A few years ago, I let go of our Mr. Potato Head collection. I asked my boys to play one last time, my middle boy specifically as I have great memories of playing this with him while his baby brother slept and his big brother took a bath. He declined. All three of them did. I may have cried.
But the Mr. and Mrs. were needed elsewhere. Toddlers and preschoolers at our church would be enjoying those spuds in no time, and we didn’t need them in our house, taking up space and collecting dust. As much as I wanted to hold onto them, it was time to just hold on to the memories.
The past few days I’ve been working on a major cleanout of our basement in order to get it ready for some changes in our home. Our home is small and our kids are constantly growing. Two teens and a tween now and we have a space problem, a shortage if you will. Things are piling up despite my attempts several times a year to purge.
I admit, I’m a bit sentimental. When I see the baby and toddler stuff, the blankets, the onesies, the binkies, Thomas the Train, our Little People collection, and the LEGO DUPLOs, my brain is overcome by emotion. I have been setting my timer for 30 minutes each day to do a small chunk of sorting and purging. It is a mess. When doing a project like this, a mess always comes first. In that 30 minutes, a good chunk of it has been spent standing over boxes and trying to decide if stuff should stay or go.
The other day, I froze in place over the bin that holds the Play-Doh. There it lay, untouched for years now. We used to play with it every day. The ice cream shop and the BBQ. They used to take my order and pass me a plate of their best creation that I would then pretend to eat like it was the best thing in the world. All the while, I would be rolling that dough in the palm of my hands, relaxing and enjoying the moment. I stood frozen over that box until I knew it was time, and then I picked it up and moved it to the get-rid-of section of the basement. And then I cried.
I know the only way to make room is to let go. But it feels like making room in my home is leaving a hole in my heart. A hole made up of regrets for not enjoying those sleep deprived, diaper filled, potty training, books before bedtime, sing you to sleep, hugs and kisses make it all better days as much as I could have, as much as I should have. I stopped there because letting go of the Play-Doh was enough for one day.
I spent the rest of the day processing and working through those emotions. I was torn, thinking about why I am holding on to these toys. Am I holding on in hopes to pass down to my future grandkids? Am I holding on in case we have little ones over? Or am I holding on simply because I don’t want to let go?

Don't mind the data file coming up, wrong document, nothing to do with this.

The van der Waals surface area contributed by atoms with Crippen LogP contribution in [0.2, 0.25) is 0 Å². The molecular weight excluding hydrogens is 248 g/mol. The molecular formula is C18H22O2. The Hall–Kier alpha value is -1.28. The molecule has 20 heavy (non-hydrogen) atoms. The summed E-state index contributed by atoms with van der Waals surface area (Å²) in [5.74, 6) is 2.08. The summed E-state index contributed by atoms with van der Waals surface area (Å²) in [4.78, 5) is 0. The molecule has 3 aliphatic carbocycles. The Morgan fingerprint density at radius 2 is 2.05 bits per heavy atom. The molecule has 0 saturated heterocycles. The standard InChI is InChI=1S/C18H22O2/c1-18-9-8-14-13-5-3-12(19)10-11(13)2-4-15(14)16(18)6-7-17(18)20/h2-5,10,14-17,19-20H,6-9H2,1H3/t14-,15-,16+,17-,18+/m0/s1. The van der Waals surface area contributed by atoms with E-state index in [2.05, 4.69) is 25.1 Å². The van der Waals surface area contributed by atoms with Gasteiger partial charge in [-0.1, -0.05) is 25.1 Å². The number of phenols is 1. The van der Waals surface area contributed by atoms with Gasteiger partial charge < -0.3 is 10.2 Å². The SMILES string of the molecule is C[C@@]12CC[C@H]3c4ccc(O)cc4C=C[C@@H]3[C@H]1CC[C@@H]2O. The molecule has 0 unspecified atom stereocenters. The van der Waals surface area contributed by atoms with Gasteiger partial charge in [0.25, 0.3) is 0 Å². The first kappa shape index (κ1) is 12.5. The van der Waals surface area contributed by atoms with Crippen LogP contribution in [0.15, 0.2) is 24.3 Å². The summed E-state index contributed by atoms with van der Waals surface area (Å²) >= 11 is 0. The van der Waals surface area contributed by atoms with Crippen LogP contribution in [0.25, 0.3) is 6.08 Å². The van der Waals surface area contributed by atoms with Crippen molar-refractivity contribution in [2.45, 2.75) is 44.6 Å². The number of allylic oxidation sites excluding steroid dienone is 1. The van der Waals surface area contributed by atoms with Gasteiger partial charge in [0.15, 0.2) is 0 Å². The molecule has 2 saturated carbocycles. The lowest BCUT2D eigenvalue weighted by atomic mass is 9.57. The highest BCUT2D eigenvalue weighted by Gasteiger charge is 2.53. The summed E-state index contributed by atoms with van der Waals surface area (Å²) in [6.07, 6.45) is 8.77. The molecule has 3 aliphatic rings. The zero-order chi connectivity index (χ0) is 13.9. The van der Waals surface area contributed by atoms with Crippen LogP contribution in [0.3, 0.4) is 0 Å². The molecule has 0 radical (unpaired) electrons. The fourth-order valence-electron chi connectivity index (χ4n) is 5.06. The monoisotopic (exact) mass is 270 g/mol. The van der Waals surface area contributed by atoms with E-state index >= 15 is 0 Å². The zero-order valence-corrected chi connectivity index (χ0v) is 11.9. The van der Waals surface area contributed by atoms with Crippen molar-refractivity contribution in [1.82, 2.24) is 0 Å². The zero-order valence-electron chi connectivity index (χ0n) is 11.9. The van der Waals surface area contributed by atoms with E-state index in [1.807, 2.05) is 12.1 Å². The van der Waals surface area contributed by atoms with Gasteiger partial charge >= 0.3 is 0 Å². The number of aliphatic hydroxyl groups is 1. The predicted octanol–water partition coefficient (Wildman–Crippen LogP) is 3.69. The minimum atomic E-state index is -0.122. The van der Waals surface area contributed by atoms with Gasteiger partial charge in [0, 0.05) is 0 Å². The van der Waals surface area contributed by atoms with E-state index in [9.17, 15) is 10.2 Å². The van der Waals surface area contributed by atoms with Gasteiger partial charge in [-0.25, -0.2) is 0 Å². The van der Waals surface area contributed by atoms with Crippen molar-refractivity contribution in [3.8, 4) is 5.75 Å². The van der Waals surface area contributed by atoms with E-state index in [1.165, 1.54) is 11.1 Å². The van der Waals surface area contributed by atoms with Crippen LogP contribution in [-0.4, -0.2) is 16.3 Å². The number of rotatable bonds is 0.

The next day I set my timer for 30 minutes again. My tears had already been cried over Play-Doh, and after much thought and prayer, I knew what my next move would be. Because making room in my home isn’t really leaving a hole in my heart if my heart is filled with those beautiful memories. So, I packed up the Little People and the DUPLOs and moved them to the get-rid-of side of the basement as well. I kept what I could fit in a box—a bag of puzzles and the Three Little Pigs House.
I also took an empty box and filled it with books. When considering what to keep and what to get rid of, the toys lost and the books won. Books hold a special place in my heart. I am a reader and a writer. I didn’t keep all of our baby and toddler books. I’ve gotten rid of some throughout the years, but like the toys, I kept the ones that were special. The ones we read over and over. The ones I have memorized. The ones that have been well-loved.
The only way to make room is to let go, keeps playing like a banner across my mind. I have to remind myself that these are only things that I am letting go of. What really matters is the people, and the people—my people, my ever-growing people—are still here. Meanwhile, other people and their little children could benefit from my letting go.
This reminds me of Toy Story when Andy boxed up his toys and passed them along. I cried during that too. And I cried when the toys Andy meant to keep ended up with Bonnie, and after seeing the joy his special toys brought her, he let them go. Those toys sitting in boxes, taking up space, don’t benefit anyone here in my small home anymore. This week I’ve had to change my mindset from tears of holding onto the past to letting go, moving on, and peace. It’s not easy to let go. But perhaps now that my tears are cried and dried up, someone else can experience the joy those toys brought us, which will one day be their precious memories too.